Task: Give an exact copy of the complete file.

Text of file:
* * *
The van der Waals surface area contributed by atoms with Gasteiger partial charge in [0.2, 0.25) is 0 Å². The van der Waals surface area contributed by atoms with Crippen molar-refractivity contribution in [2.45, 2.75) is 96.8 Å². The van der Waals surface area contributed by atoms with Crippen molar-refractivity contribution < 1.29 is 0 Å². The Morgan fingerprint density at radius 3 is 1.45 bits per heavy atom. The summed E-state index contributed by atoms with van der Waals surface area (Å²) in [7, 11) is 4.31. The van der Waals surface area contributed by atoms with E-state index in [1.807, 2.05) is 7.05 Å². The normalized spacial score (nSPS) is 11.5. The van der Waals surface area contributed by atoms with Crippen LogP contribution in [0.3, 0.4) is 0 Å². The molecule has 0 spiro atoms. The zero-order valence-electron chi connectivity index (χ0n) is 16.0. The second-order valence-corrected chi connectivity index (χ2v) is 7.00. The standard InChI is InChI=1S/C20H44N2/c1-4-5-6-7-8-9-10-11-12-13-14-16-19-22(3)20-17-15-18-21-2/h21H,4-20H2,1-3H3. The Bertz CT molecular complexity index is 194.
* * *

The van der Waals surface area contributed by atoms with Gasteiger partial charge in [0.2, 0.25) is 0 Å². The van der Waals surface area contributed by atoms with Crippen molar-refractivity contribution in [2.45, 2.75) is 96.8 Å². The van der Waals surface area contributed by atoms with Crippen molar-refractivity contribution < 1.29 is 0 Å². The Morgan fingerprint density at radius 3 is 1.45 bits per heavy atom. The summed E-state index contributed by atoms with van der Waals surface area (Å²) in [7, 11) is 4.31. The van der Waals surface area contributed by atoms with E-state index in [1.807, 2.05) is 7.05 Å². The normalized spacial score (nSPS) is 11.5. The van der Waals surface area contributed by atoms with Crippen LogP contribution in [0.3, 0.4) is 0 Å². The molecule has 0 spiro atoms. The zero-order valence-electron chi connectivity index (χ0n) is 16.0. The second-order valence-corrected chi connectivity index (χ2v) is 7.00. The standard InChI is InChI=1S/C20H44N2/c1-4-5-6-7-8-9-10-11-12-13-14-16-19-22(3)20-17-15-18-21-2/h21H,4-20H2,1-3H3. The Bertz CT molecular complexity index is 194.